A valuable food preservation method that has been used for generations is dehydration. By removing the moisture from veggies, herbs and meats, it preserves foods for winter consumption. Because minimal heat is used in the process, only a small amount of nutrients are lost (some sources claim about 5%) using this method.
Equipment Needed for Dehydrating Foods
Looking into history, the Ingalls family strung up peppers and herb bunches to dry in the attic in Little House in the Big Woods. Native Americans dried fish and other meats near a fire for winter food. Our Amish neighbors still dry apples on a rack above their wood cookstove and later will rehydrate them to to make the most amazing snitz pies.
Today the concept of dehydrating is the same but we have some modern tools to help us along. If you are in a warm, dry climate you can simply dehydrate your foods on racks in the open and let the sun do the work or hang plants in bunches. In areas with humid summers (like here in Ohio), food dehydration works best with supplemental heat. A slow oven can be used for drying herbs on a cookie sheet, but my favorite dehydration tool is my Excalibur dehydrator that comes in several sizes. I regularly fill my 9-tray unit during the summer and appreciate the temperature control feature that lets me choose from 95-155 degrees.
Foods That Are Great for the Dehydrator
It is important to know what foods are good choices for the dehydrator and avoid items that lose too much flavor or turn into rocks that no one can chew. Tomatoes are great for dehydrating. Either slip the peel off by dipping them in hot water for 30 seconds or trim off skin, lay slices on the trays and usually in about 2 days they are ready for storage. Many recipes using dried tomatoes require rehydrating them in water first before using. Another favorite dried veggie is leeks which I cut into rounds and they are a great addition to winter soups. This year we had an overabundance of shiitake mushrooms so we gave dehydrating mushroom slices a try and they are delicious in broth, soup and stir fry. For a list of additional vegetables for the dehydrator, check out these books: Preserve it Naturally by Excalibur, The Dehydrator Bible, and The Ball Blue Book (there is a section on dehydrating).
Commercially dehydrated fruits typically are treated with sulfur dioxide to retain color but by doing them at home, you can control the ingredients you add. The handiest way to prepare apples for the dehydrator is to use the peeler/corer/slicer and lay the pieces on the trays. Pears have a thinner skin, and I prefer to just cut them in eighths and leave the skin on to dry them.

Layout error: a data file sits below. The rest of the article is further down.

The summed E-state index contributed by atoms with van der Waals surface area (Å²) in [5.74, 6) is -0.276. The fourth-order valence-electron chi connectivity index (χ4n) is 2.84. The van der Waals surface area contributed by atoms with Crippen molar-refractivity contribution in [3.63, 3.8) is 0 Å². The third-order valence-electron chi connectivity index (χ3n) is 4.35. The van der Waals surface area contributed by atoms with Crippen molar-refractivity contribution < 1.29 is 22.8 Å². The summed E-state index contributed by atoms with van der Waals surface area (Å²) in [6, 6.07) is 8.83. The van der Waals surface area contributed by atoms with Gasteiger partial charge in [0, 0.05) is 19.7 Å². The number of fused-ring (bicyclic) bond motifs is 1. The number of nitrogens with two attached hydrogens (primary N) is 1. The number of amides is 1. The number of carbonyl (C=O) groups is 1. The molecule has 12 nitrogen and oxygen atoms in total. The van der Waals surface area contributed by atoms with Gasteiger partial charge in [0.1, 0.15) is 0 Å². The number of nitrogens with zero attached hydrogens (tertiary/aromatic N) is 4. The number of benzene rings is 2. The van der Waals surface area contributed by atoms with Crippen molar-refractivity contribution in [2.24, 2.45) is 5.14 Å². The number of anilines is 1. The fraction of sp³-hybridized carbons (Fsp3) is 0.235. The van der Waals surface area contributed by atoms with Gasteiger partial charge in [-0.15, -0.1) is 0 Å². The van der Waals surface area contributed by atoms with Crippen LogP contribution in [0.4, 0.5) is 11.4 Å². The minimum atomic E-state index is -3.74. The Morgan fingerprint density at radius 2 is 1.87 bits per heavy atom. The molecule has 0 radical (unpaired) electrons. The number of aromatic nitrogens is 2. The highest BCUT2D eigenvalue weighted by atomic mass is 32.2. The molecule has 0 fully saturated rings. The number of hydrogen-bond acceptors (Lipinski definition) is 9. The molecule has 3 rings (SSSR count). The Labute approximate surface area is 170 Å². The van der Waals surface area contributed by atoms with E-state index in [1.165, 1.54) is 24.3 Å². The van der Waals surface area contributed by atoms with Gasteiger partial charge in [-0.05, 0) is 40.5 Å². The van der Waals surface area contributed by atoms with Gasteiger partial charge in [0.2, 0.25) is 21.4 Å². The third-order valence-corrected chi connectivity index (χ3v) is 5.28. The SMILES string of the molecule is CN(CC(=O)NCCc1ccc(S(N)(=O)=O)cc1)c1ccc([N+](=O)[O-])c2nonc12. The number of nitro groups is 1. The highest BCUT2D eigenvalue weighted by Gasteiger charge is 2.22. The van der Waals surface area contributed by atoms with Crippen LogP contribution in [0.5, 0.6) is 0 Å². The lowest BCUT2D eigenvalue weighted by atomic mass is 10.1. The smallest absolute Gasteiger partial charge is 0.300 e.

Culinary herbs that retain flavor well when dried include rosemary, sage and thyme. I found things like parsley, cilantro and basil lose quite a bit of flavor during the drying process and my family prefers them frozen or fresh. Medicinal herbs are probably what I dehydrate in the largest quantities. Most leafy herbs like peppermint and stinging nettle can be harvested in the morning after the dew has dried, put in the dehydrator at 105 degrees and be crisp dry by evening. If stems are included, always check to be sure they are completely dry as well before storing them. By the end of summer, I have a whole shelf of tea herbs and then we make various mixes as gifts and for our daily winter tea drinking.
A fun food hack with the dehydrator is to use it to make kale chips. Tear kale into chip size pieces, drizzle with just enough olive oil to toss, sprinkle with seasoning salt and dehydrate at 155 for 1 ½ to 2 hours. No burning which happens so often in the oven!
How to Store Dried Food
Once completely dried, storage of these foods is simple. Any airtight container or jar with a rubber seal works. Store on a cool shelf out of the light to retain optimum flavor and color. Most dehydrated foods retain their flavor well for a year, and I aim to use up all my dehydrated items within 2 years. For older herbs, I sniff test to see if they still have a strong aroma, or they get added to the compost pile or fed to the chickens.
With these ideas in hand, make plans now for what dried foods you will add this season to your preserved food stash, and make sure you have the equipment and books handy when it is time to dehydrate.
Editor’s Note: This article was first posted in March 2021.
Karen Geiser is a regular demonstrator and homesteading class teacher at Lehman’s.